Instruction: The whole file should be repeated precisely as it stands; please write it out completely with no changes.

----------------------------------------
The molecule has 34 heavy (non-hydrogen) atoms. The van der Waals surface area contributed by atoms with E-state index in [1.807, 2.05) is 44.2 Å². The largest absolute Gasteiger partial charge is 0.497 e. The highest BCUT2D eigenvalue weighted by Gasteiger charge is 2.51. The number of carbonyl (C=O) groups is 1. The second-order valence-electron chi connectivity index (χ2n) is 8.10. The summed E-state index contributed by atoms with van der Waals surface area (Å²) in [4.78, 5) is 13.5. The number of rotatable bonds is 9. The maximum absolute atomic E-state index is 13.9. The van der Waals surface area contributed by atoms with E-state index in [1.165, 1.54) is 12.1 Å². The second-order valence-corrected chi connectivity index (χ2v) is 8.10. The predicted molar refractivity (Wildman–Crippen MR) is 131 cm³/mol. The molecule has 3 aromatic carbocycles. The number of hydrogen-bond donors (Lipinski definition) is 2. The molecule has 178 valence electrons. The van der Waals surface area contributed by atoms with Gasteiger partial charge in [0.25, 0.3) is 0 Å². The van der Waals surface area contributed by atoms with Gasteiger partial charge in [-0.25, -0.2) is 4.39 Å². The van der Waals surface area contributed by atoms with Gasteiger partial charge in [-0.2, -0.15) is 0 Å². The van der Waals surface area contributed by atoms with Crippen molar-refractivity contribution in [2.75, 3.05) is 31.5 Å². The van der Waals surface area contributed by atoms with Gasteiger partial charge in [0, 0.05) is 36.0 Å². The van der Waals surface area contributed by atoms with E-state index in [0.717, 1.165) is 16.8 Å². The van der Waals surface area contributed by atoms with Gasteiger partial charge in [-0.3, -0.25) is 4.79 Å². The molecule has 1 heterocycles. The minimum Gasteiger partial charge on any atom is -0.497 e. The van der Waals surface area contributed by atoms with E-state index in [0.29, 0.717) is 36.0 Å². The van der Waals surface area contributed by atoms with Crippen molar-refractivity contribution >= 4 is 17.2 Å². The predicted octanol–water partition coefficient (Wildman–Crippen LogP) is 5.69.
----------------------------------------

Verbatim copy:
The molecule has 34 heavy (non-hydrogen) atoms. The van der Waals surface area contributed by atoms with E-state index in [1.807, 2.05) is 44.2 Å². The largest absolute Gasteiger partial charge is 0.497 e. The highest BCUT2D eigenvalue weighted by Gasteiger charge is 2.51. The number of carbonyl (C=O) groups is 1. The second-order valence-electron chi connectivity index (χ2n) is 8.10. The summed E-state index contributed by atoms with van der Waals surface area (Å²) in [4.78, 5) is 13.5. The number of rotatable bonds is 9. The maximum absolute atomic E-state index is 13.9. The van der Waals surface area contributed by atoms with E-state index in [1.165, 1.54) is 12.1 Å². The second-order valence-corrected chi connectivity index (χ2v) is 8.10. The predicted molar refractivity (Wildman–Crippen MR) is 131 cm³/mol. The molecule has 3 aromatic carbocycles. The number of hydrogen-bond donors (Lipinski definition) is 2. The molecule has 178 valence electrons. The van der Waals surface area contributed by atoms with Gasteiger partial charge in [0.25, 0.3) is 0 Å². The van der Waals surface area contributed by atoms with Gasteiger partial charge in [-0.25, -0.2) is 4.39 Å². The van der Waals surface area contributed by atoms with Gasteiger partial charge in [-0.2, -0.15) is 0 Å². The van der Waals surface area contributed by atoms with Crippen molar-refractivity contribution in [2.75, 3.05) is 31.5 Å². The van der Waals surface area contributed by atoms with Gasteiger partial charge in [0, 0.05) is 36.0 Å². The van der Waals surface area contributed by atoms with E-state index in [0.717, 1.165) is 16.8 Å². The van der Waals surface area contributed by atoms with Gasteiger partial charge in [-0.3, -0.25) is 4.79 Å². The molecule has 1 heterocycles. The minimum Gasteiger partial charge on any atom is -0.497 e. The van der Waals surface area contributed by atoms with E-state index in [0.29, 0.717) is 36.0 Å². The van der Waals surface area contributed by atoms with Crippen molar-refractivity contribution >= 4 is 17.2 Å². The predicted octanol–water partition coefficient (Wildman–Crippen LogP) is 5.69.